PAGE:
Rescue workers combed through mud, rubble and debris in search of survivors from raging floods and landslides that killed at least 136 people, after a late-season hurricane devastated swaths of Central America.
|A family show their dejection while rescue team look for victims among rubble in San Vicente 80 km east of San Salvador. (AFP Photo)|
Landslides and overflowing rivers swept away entire homes, while a raging torrent ripped through an large section of the town of Verapaz, where bodies -- covered in mud-caked sheets -- were stored in a local chapel, waiting to be identified.
Rescue efforts focused on eastern San Vicente department, where 72 people were still missing after three days of driving rain, 60 of them in Verapaz alone, officials said late Monday.
"The problem here in finding bodies is removing all these rocks and trees," Carlos Arce, 27, told AFP in what remained of his town of 6,800 after the storm.
"The floods took away people, houses and destroyed the crops," said Javier Martinez, a local farmer.
A civil protection official updated the death toll from the storm from 130 to 136, adding that more than 13,000 people fled their homes, some 1,800 homes were damaged or destroyed and 18 bridges and many roads were washed away by the floods.
Although Hurricane Ida did not hit the country of some seven million people directly, it brought heavy rain that affected the entire region.
President Mauricio Funes visited Verapaz, where he vowed that "this time, the government will not leave the people alone."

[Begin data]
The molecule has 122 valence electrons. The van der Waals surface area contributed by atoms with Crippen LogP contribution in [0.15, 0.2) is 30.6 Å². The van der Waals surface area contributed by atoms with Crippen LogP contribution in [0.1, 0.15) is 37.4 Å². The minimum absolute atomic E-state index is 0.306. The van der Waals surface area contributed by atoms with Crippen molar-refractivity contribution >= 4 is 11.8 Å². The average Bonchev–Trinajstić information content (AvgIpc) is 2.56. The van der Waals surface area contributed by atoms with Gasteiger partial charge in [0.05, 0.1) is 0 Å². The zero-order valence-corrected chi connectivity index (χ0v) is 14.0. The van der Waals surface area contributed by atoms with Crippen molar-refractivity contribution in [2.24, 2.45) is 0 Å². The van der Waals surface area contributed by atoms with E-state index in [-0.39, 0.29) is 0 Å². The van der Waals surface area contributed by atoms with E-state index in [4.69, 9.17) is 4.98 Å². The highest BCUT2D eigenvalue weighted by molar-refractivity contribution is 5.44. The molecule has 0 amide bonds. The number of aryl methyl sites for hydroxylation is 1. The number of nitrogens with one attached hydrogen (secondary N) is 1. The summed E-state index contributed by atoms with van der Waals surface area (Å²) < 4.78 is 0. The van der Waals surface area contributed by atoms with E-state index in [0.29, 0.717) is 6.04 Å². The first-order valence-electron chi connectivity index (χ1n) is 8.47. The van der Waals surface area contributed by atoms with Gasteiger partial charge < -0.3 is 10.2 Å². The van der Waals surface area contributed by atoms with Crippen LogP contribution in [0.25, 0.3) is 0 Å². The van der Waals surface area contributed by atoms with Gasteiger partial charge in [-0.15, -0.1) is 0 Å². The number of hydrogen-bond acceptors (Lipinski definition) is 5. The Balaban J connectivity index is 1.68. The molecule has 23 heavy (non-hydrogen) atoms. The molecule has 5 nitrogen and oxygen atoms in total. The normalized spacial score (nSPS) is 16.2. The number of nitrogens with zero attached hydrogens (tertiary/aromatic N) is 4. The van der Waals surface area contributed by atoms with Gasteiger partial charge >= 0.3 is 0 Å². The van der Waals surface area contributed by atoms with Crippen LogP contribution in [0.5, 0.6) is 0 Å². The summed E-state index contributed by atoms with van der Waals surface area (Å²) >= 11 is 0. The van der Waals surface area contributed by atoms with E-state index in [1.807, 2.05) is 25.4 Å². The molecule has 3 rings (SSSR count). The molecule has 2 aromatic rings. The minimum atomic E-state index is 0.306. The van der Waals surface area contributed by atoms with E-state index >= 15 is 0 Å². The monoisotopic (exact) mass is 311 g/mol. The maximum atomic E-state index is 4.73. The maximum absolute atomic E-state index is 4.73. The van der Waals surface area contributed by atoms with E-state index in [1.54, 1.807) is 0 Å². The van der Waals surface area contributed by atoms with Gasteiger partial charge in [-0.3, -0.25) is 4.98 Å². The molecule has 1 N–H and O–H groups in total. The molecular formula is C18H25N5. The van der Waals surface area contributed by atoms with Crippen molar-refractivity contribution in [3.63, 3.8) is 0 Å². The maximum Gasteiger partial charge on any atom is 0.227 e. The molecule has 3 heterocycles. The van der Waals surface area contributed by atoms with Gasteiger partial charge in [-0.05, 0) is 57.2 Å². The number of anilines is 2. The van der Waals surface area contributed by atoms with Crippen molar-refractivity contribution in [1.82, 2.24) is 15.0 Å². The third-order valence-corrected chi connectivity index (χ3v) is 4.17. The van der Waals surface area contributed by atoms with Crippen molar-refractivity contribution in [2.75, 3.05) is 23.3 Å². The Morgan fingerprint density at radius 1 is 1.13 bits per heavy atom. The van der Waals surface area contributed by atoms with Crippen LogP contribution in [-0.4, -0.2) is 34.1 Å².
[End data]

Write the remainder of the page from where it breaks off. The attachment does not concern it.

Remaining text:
He has requested the national assembly to reallocate 150 million dollars from an international loan of 300 million designed for anti-crisis measures.
The National Assembly has declared a "public catastrophe and national disaster" and decreed three days of national mourning for the flood victims.
"There is no doubt that this is a town that has been severely hit by a natural disaster, but it also shows the lack of preventive measures and risk mitigation that could have been carried out years ago," said Funes.
"We must overcome the tragedy ... I know that those lives lost can hardly be replaced."
Help for the flood victims was coming from across the Americas: the United States has donated 100,000 dollars in aid, Brazil 80,000 dollars, and Guatemala has sent rescue workers to help the recovery effort.
The UN World Food Program warned that over the next few days around 10,000 people in El Salvador will need emergency food assistance.
Teams would shortly begin the challenging work in this hilly and mountainous land of evaluating the flood damage, according to Interior Minister Humberto Centeno.
Ida, now weakened to a tropical storm, was crossing the Gulf of Mexico ahead of expected landfall in Alabama in the United States early Tuesday, although tropical force winds ahead of the storm were already lashing Louisiana and Florida.
Heavy downpours have hit El Salvador since Thursday, causing mudslides and flooding. Most of the deaths have occurred in the areas of San Salvador, La Libertad, Cuscatlan, La Paz and San Vicente.
Not even the country's only zoo was spared: a stream running alongside it burst its banks, damaging some installations and killing a number of animals, National Zoo director Raul Miranda said.
Torrential rains have also hit neighboring Mexico, Honduras and Guatemala.
No victims or major damage have been reported either in Honduras or Mexico, but about 100 homes have been damaged by flooding in Guatemala, prompting the evacuation of at least 200 people there.
Ida also struck neighboring Nicaragua last week, destroying around 930 homes and leaving some 13,000 people homeless.